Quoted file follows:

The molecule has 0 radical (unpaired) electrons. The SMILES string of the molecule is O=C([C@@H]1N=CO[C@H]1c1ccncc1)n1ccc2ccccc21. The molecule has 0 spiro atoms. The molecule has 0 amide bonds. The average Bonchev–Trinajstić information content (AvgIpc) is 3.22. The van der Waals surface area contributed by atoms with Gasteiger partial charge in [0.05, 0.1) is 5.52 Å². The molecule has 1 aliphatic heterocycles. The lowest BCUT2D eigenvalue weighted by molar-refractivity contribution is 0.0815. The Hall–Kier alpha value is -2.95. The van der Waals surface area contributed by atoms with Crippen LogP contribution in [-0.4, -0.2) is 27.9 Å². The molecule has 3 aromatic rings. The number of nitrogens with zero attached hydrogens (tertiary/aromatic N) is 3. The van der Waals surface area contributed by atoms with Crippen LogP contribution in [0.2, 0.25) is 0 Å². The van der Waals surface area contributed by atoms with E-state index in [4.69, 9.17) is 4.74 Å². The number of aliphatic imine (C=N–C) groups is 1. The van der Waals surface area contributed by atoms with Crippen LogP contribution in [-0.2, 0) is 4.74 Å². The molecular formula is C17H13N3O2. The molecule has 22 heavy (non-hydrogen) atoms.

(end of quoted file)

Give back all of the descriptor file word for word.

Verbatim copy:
The molecule has 0 radical (unpaired) electrons. The SMILES string of the molecule is O=C([C@@H]1N=CO[C@H]1c1ccncc1)n1ccc2ccccc21. The molecule has 0 spiro atoms. The molecule has 0 amide bonds. The average Bonchev–Trinajstić information content (AvgIpc) is 3.22. The van der Waals surface area contributed by atoms with Gasteiger partial charge in [0.05, 0.1) is 5.52 Å². The molecule has 1 aliphatic heterocycles. The lowest BCUT2D eigenvalue weighted by molar-refractivity contribution is 0.0815. The Hall–Kier alpha value is -2.95. The van der Waals surface area contributed by atoms with Crippen LogP contribution in [-0.4, -0.2) is 27.9 Å². The molecule has 3 aromatic rings. The number of nitrogens with zero attached hydrogens (tertiary/aromatic N) is 3. The van der Waals surface area contributed by atoms with Crippen LogP contribution in [0.2, 0.25) is 0 Å². The van der Waals surface area contributed by atoms with E-state index in [4.69, 9.17) is 4.74 Å². The number of aliphatic imine (C=N–C) groups is 1. The van der Waals surface area contributed by atoms with Crippen LogP contribution in [-0.2, 0) is 4.74 Å². The molecular formula is C17H13N3O2. The molecule has 22 heavy (non-hydrogen) atoms.